Even the tiniest teeth can decay, which is why it’s important to take care of them.
The American Academy of Pediatrics (AAP) offers some tips for caring for those little teeth, starting before the first one even arrives.
“There are habits you can start now to keep your baby’s teeth healthy,” Dr. David Krol said in an academy news release. “And when that first tooth shows up, there are ways your pediatrician can keep it healthy, too.”
Even before your baby cuts his or her first tooth, start with a routine that includes wiping gums with a clean, damp washcloth or gauze pad after each feeding, the AAP suggests.
Never put your baby to bed with a bottle or give your baby a bottle filled with a sweet drink. Don’t dip your baby’s pacifier in anything sweet like sugar or honey.
Get your child to a dentist by their first birthday or within six months of their first tooth.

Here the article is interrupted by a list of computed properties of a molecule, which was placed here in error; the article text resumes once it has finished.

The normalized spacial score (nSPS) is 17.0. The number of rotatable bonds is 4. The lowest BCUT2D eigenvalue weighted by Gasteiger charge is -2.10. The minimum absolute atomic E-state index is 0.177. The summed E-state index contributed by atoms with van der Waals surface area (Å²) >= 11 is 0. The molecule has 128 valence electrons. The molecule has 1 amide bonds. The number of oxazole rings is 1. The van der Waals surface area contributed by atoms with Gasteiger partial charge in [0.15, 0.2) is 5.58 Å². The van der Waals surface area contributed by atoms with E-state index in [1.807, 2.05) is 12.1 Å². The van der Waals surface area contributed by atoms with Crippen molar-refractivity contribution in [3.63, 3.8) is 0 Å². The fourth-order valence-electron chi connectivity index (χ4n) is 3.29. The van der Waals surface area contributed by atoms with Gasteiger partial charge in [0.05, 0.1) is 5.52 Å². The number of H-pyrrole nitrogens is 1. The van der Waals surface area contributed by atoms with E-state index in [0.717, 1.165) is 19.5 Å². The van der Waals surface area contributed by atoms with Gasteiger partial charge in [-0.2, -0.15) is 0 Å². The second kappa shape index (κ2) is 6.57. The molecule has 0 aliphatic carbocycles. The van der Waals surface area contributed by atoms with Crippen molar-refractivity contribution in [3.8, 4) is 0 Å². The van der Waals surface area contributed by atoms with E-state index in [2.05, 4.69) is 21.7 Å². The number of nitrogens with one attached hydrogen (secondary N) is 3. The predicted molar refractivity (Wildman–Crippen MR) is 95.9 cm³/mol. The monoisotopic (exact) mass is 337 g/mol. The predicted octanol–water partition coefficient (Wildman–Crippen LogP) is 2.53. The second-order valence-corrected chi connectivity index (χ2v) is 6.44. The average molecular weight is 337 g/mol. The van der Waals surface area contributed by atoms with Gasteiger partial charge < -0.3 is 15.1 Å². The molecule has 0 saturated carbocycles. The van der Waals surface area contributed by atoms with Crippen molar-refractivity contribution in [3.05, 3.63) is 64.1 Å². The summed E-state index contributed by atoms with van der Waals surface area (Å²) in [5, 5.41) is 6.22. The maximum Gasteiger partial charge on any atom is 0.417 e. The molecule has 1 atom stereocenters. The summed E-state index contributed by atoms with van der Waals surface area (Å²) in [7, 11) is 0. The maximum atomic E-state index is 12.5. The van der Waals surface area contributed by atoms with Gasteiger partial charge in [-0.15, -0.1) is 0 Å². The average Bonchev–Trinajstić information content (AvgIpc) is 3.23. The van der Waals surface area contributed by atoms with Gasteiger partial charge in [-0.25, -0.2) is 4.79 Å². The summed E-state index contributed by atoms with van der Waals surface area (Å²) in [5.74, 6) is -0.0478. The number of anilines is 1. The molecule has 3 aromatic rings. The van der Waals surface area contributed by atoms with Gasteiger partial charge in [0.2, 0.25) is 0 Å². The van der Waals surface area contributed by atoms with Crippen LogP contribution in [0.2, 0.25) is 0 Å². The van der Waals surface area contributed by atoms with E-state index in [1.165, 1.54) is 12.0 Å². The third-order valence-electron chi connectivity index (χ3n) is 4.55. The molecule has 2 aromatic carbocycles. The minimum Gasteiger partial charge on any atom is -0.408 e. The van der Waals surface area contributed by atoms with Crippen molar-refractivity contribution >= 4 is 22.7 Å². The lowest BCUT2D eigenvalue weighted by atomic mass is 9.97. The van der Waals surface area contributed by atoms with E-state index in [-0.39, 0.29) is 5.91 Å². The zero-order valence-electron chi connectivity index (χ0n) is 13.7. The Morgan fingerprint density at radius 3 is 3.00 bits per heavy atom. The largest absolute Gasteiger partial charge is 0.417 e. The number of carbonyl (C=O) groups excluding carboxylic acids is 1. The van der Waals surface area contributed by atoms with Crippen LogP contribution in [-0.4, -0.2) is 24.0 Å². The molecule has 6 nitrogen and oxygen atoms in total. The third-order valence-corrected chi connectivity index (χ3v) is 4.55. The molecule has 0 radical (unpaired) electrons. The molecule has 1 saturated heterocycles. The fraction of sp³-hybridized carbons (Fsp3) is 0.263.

Once that first tooth emerges, start using fluoride toothpaste. Use just a small smear, the size of a rice grain, until age 3.
Graduate to a pea-sized amount of fluoride toothpaste when your turns 3. Teach your child to spit without rinsing.
Fluoride is a safe and useful cavity-fighting ingredient, the AAP said. It is a natural mineral that has been added to drinking water in some areas since 1945.
Ask your doctor if you should get a prescription for fluoride drops or chewable tablets for your child if you use a private well or your community water supply doesn’t contain fluoride.
Parents should help or supervise tooth brushing until about age 10.
Your pediatrician can do oral health checkups starting at 6 months, including applying a fluoride varnish. AAP recommends a fluoride varnish every six months until age 5. Some children might need it more often.
All public and private health insurance plans should fully cover this preventive service.
Your child should start using a cup when they reach age 1 year. Skip sugary drinks. Fruit juice, soda and sweetened drinks aren’t good for young teeth. Babies under 1 year should not have juice at all, the AAP advised. Limit older children to 4 ounces per day — half-water/half-juice mixed together.
The U.S. Centers for Disease Control and Prevention has more on children’s oral health.
SOURCE: American Academy of Pediatrics, news release, Jan. 31, 2023
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